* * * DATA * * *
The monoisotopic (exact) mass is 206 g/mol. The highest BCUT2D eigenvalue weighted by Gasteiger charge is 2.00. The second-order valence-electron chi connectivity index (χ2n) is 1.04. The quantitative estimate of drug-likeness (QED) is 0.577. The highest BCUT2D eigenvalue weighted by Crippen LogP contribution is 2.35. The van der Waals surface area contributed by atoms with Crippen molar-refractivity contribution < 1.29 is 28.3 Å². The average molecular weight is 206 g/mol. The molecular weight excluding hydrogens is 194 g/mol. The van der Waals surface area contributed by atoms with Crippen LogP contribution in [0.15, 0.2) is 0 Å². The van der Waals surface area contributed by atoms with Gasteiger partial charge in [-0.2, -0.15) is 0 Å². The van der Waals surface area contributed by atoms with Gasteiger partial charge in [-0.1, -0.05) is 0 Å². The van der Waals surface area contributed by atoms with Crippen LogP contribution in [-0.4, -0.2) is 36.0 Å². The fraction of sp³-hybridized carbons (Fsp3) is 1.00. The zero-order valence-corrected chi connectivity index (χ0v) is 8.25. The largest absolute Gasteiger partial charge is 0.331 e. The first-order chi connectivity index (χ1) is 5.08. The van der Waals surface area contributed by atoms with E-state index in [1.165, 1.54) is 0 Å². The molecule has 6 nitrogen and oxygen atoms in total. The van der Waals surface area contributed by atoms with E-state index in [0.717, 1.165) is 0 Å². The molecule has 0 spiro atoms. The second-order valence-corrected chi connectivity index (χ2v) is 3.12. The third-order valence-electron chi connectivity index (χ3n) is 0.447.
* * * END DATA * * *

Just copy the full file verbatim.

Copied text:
The monoisotopic (exact) mass is 206 g/mol. The highest BCUT2D eigenvalue weighted by Gasteiger charge is 2.00. The second-order valence-electron chi connectivity index (χ2n) is 1.04. The quantitative estimate of drug-likeness (QED) is 0.577. The highest BCUT2D eigenvalue weighted by Crippen LogP contribution is 2.35. The van der Waals surface area contributed by atoms with Crippen molar-refractivity contribution < 1.29 is 28.3 Å². The average molecular weight is 206 g/mol. The molecular weight excluding hydrogens is 194 g/mol. The van der Waals surface area contributed by atoms with Crippen LogP contribution in [0.15, 0.2) is 0 Å². The van der Waals surface area contributed by atoms with Gasteiger partial charge in [-0.2, -0.15) is 0 Å². The van der Waals surface area contributed by atoms with Gasteiger partial charge in [-0.1, -0.05) is 0 Å². The van der Waals surface area contributed by atoms with Crippen LogP contribution in [-0.4, -0.2) is 36.0 Å². The fraction of sp³-hybridized carbons (Fsp3) is 1.00. The zero-order valence-corrected chi connectivity index (χ0v) is 8.25. The largest absolute Gasteiger partial charge is 0.331 e. The first-order chi connectivity index (χ1) is 5.08. The van der Waals surface area contributed by atoms with E-state index in [1.165, 1.54) is 0 Å². The molecule has 6 nitrogen and oxygen atoms in total. The van der Waals surface area contributed by atoms with E-state index in [0.717, 1.165) is 0 Å². The molecule has 0 spiro atoms. The second-order valence-corrected chi connectivity index (χ2v) is 3.12. The third-order valence-electron chi connectivity index (χ3n) is 0.447.